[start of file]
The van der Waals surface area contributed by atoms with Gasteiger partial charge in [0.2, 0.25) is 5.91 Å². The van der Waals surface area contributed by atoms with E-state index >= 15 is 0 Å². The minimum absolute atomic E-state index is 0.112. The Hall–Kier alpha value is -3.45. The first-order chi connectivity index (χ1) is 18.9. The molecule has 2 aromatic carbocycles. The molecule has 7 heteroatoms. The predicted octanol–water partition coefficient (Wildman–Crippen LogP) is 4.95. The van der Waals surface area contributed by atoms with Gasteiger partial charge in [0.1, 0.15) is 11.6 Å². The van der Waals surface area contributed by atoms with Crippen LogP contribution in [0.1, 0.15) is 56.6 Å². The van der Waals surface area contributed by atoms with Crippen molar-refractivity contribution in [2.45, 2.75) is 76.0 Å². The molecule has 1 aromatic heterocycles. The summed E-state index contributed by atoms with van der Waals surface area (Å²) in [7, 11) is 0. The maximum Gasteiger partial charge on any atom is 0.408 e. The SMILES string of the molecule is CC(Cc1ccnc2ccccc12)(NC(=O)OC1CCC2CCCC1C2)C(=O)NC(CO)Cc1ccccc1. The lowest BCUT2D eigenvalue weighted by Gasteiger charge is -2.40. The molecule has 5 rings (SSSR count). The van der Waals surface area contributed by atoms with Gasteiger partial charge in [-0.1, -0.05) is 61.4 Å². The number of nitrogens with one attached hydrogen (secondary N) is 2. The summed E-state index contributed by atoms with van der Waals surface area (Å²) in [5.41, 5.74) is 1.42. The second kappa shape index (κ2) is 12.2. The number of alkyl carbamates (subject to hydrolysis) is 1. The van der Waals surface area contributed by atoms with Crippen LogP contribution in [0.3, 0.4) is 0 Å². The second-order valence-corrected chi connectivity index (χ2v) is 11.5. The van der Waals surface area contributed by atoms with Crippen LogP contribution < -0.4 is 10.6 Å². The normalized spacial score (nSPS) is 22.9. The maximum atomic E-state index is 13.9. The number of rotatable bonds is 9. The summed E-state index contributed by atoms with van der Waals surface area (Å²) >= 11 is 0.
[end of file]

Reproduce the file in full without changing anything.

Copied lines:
The van der Waals surface area contributed by atoms with Gasteiger partial charge in [0.2, 0.25) is 5.91 Å². The van der Waals surface area contributed by atoms with E-state index >= 15 is 0 Å². The minimum absolute atomic E-state index is 0.112. The Hall–Kier alpha value is -3.45. The first-order chi connectivity index (χ1) is 18.9. The molecule has 2 aromatic carbocycles. The molecule has 7 heteroatoms. The predicted octanol–water partition coefficient (Wildman–Crippen LogP) is 4.95. The van der Waals surface area contributed by atoms with Gasteiger partial charge in [0.1, 0.15) is 11.6 Å². The van der Waals surface area contributed by atoms with Crippen LogP contribution in [0.1, 0.15) is 56.6 Å². The van der Waals surface area contributed by atoms with Crippen molar-refractivity contribution in [2.45, 2.75) is 76.0 Å². The molecule has 1 aromatic heterocycles. The summed E-state index contributed by atoms with van der Waals surface area (Å²) in [7, 11) is 0. The maximum Gasteiger partial charge on any atom is 0.408 e. The SMILES string of the molecule is CC(Cc1ccnc2ccccc12)(NC(=O)OC1CCC2CCCC1C2)C(=O)NC(CO)Cc1ccccc1. The lowest BCUT2D eigenvalue weighted by Gasteiger charge is -2.40. The molecule has 5 rings (SSSR count). The van der Waals surface area contributed by atoms with Gasteiger partial charge in [-0.1, -0.05) is 61.4 Å². The number of nitrogens with one attached hydrogen (secondary N) is 2. The summed E-state index contributed by atoms with van der Waals surface area (Å²) in [5.41, 5.74) is 1.42. The second kappa shape index (κ2) is 12.2. The number of alkyl carbamates (subject to hydrolysis) is 1. The van der Waals surface area contributed by atoms with Crippen LogP contribution in [0.3, 0.4) is 0 Å². The second-order valence-corrected chi connectivity index (χ2v) is 11.5. The van der Waals surface area contributed by atoms with Crippen LogP contribution < -0.4 is 10.6 Å². The normalized spacial score (nSPS) is 22.9. The maximum atomic E-state index is 13.9. The number of rotatable bonds is 9. The summed E-state index contributed by atoms with van der Waals surface area (Å²) >= 11 is 0.